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[This post was suggested by my Patreon backer Ryan (yes, the same Ryan– this is how random number generators work, people). A random backer at the $5/month or more level is selected each month to suggest a post or story.]

Many people care about animal welfare: that is, they might stop eating meat or donate to charities which campaign for cage-free eggs, because they care about creatures that are generally less intelligent than humans. However, a lot of people who support animal welfare are pro-choice: they think it should be legal to kill fetuses, often because fetuses are less intelligent than born humans and thus matter less. That seems sort of strange.

I think there are three ways to harmonize pro-choice and pro-animal-welfare beliefs.

First, young fetuses are probably significantly less morally relevant than chickens or even crickets. A systemic review suggests that fetuses certainly cannot feel pain before 23 weeks, because their thalamocortical fibers have not developed yet, and evidence from electroencephalography suggests that they probably cannot feel pain before 30 weeks. Conversely, there is no scientific consensus on whether insects feel pain, and chickens certainly do experience pain. Pain matters not just because it’s a pretty significant source of disutility but because it’s relatively simple. If a fetus has not developed the ability to feel pain, it probably hasn’t developed other morally relevant capacities either, most of which are probably more complicated than feeling pain and would thus take longer to develop. 88% of abortions occur during the first trimester, which is well before the fetus has developed its capability to feel pain. Only a tiny percentage of abortions occur with a morally relevant fetus, and a much smaller percentage are for reasons other than life or health of the pregnant person or severe disability of the fetus, which most people think are okay reasons to abort.

Second, most consequentialist vegetarianisms are not about the right to life per se but instead about suffering. Many vegetarians believe it is okay to kill animals, but not okay to allow them to suffer. However, broiler chickens do not have lives that are worth living; therefore, one should avoid eating them in order to not create an incentive to create more broiler chickens. Fetuses, conversely, probably have pretty okay lives: they’re in a warm and safe environment, they are adequately fed, they generally don’t suffer from many diseases and they can enjoy pleasurable activities like listening to their parents’ voices, thumb-sucking, and masturbation. The only painful thing an aborted fetus is likely to experience is its death. Of course, given how short a fetus’s life is, its death makes up a pretty significant percentage of its life. However, it is possible to eliminate even this suffering. Fetal anesthesia has been developed, and laws in some states require its use during abortion, although usually far before the fetus is actually capable of feeling pain. It seems wise to me to require anesthesia to be used in third-trimester abortions (which, again, are a tiny percentage of abortions), assuming that there is no health risk to the pregnant person in doing so. Given that most third-trimester abortions are of wanted children, routine use of anesthetic may even provide some comfort to the mother.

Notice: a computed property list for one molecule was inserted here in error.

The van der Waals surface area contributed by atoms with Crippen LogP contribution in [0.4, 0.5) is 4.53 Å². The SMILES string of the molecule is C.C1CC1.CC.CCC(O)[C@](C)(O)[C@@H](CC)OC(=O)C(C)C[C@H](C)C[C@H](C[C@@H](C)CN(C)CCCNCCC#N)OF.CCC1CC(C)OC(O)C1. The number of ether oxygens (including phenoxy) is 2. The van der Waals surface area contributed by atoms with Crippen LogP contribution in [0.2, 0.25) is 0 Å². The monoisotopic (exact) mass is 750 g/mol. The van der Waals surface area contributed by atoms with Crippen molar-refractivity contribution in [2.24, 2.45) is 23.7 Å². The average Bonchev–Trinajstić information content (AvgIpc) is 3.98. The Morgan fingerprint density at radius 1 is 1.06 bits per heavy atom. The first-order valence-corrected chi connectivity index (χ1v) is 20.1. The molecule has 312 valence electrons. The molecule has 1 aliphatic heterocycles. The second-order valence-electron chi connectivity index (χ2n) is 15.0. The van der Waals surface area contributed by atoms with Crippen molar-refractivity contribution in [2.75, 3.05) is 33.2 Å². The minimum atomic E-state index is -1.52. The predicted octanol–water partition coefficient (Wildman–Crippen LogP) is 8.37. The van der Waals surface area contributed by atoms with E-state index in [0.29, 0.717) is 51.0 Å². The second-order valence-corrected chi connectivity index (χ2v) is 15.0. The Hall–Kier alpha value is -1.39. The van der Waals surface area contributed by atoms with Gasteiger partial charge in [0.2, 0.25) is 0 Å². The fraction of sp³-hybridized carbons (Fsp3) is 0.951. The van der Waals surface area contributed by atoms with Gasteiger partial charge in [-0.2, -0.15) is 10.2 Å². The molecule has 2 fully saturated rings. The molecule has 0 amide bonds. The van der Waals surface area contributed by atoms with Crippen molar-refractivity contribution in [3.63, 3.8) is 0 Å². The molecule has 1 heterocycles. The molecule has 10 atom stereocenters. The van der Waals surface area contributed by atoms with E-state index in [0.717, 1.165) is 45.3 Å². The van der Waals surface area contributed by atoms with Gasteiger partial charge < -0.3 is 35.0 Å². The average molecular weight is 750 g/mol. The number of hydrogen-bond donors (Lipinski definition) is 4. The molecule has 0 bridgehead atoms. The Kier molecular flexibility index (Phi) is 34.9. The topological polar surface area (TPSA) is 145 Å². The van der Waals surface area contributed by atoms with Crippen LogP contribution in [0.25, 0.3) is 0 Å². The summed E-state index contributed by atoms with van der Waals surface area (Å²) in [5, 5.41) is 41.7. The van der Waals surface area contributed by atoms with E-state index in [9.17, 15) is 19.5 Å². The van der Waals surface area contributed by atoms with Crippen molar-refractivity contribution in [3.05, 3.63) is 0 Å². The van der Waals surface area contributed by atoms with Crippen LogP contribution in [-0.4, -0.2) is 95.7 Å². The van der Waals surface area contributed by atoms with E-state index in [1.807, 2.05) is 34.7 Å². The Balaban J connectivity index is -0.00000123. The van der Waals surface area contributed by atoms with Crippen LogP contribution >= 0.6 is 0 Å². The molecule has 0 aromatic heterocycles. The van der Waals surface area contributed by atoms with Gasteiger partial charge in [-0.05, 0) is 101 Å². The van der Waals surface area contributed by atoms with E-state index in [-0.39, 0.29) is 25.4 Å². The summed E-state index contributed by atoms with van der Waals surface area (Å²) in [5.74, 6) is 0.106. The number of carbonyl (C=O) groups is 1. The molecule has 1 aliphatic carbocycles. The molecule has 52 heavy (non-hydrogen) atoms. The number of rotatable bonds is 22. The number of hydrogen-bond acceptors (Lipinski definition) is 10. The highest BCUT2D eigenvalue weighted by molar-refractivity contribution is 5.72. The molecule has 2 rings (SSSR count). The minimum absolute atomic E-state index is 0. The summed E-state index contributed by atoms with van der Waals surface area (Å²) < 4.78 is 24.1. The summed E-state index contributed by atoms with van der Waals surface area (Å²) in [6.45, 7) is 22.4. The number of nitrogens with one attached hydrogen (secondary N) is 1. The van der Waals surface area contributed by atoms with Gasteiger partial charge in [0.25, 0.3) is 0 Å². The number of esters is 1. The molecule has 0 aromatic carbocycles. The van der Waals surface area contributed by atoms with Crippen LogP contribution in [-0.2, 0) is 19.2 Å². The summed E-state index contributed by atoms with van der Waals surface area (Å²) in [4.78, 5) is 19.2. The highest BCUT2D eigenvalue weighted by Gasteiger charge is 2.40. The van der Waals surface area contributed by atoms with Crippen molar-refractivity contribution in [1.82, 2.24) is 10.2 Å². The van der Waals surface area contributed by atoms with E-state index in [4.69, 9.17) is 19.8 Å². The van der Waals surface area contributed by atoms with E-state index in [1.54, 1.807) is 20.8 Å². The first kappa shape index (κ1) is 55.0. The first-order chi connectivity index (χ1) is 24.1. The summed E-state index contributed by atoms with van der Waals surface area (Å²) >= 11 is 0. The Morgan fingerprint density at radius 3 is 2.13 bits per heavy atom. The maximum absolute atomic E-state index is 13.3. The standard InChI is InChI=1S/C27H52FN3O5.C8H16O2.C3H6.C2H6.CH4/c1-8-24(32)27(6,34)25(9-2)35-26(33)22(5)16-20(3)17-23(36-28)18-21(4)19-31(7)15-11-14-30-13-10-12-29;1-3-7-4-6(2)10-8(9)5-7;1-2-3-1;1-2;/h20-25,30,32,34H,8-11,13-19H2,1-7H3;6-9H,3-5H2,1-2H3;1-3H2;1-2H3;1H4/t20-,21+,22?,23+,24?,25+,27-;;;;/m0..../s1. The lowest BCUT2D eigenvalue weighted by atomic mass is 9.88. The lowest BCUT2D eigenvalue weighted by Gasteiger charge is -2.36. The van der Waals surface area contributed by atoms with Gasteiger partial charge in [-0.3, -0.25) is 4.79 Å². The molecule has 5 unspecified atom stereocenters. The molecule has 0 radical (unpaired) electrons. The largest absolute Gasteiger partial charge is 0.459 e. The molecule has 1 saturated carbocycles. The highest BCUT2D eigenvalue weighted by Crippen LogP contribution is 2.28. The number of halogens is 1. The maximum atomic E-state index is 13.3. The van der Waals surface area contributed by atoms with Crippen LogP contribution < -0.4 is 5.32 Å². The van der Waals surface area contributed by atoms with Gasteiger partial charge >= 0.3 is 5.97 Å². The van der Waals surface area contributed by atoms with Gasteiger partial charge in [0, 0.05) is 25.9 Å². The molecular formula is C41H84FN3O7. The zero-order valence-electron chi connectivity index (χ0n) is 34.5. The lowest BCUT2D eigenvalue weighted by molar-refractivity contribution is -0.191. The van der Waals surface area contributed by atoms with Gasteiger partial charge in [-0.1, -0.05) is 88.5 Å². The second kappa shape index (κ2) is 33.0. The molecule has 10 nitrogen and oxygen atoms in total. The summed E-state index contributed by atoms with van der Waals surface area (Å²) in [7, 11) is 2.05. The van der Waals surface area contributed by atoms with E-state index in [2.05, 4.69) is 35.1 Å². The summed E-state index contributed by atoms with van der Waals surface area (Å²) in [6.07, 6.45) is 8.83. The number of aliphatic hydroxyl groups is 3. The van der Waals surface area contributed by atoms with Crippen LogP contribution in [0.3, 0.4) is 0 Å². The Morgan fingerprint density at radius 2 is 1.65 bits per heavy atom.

Third, most vegetarians are not advocating for making meat illegal. We even think it’s okay to eat meat in certain serious situations: for instance, if you have an eating disorder triggered by vegetarianism, your diet is very limited due to a physical health condition, or you are averse to eating essentially all plant matter and if you became vegetarian you would wind up living on white bread and Skittles. And we certainly wouldn’t want to have a doctor or government board who’s in charge of deciding whether or not someone’s situation is grave enough to allow them to eat meat; that’s something the individual should decide for themselves. Even many vegetarians who believe that animals have a right to life believe that that right can be overridden by the welfare of a human being.

Imagine adopting a similar attitude towards fetuses. You don’t want abortion to be illegal. You think abortion is okay in certain serious situations: for instance, if you have a health condition aggravated by pregnancy, you’re carrying your rapist’s child, or you’re phobic of pregnancy. And you certainly wouldn’t want to have a doctor or a government board who’s in charge of deciding whether or not someone’s situation is grave enough to allow them to abort; that’s something the individual should decide for themselves.

Congratulations, you’re pro-choice! Certainly you have a complex and not unambiguous relationship with abortion, but so do many pro-choice people.

Of course, you might want to take steps to reduce abortion. For instance, one might want to make long-acting reversible contraception easier to access, so that people have fewer unintended pregnancies. One might want to accommodate parents better (both through government and workplace policy and through social support for parents), so that fewer people have abortions due to financial difficulties or the inability to be a single parent. One might ensure that birth parents have access to appropriate mental health support after their adoption and that open adoptions are legally enforceable, so that the grief of giving up one’s child for adoption can be minimized.

What you definitely don’t want to do is make abortion more difficult to get, because that means that pregnant people will get abortions later. The older a fetus is, the more likely that it is morally relevant. Thus, the entire strategy of the pro-life movement is unacceptable to a consequentialist who believes fetuses have a right to life.

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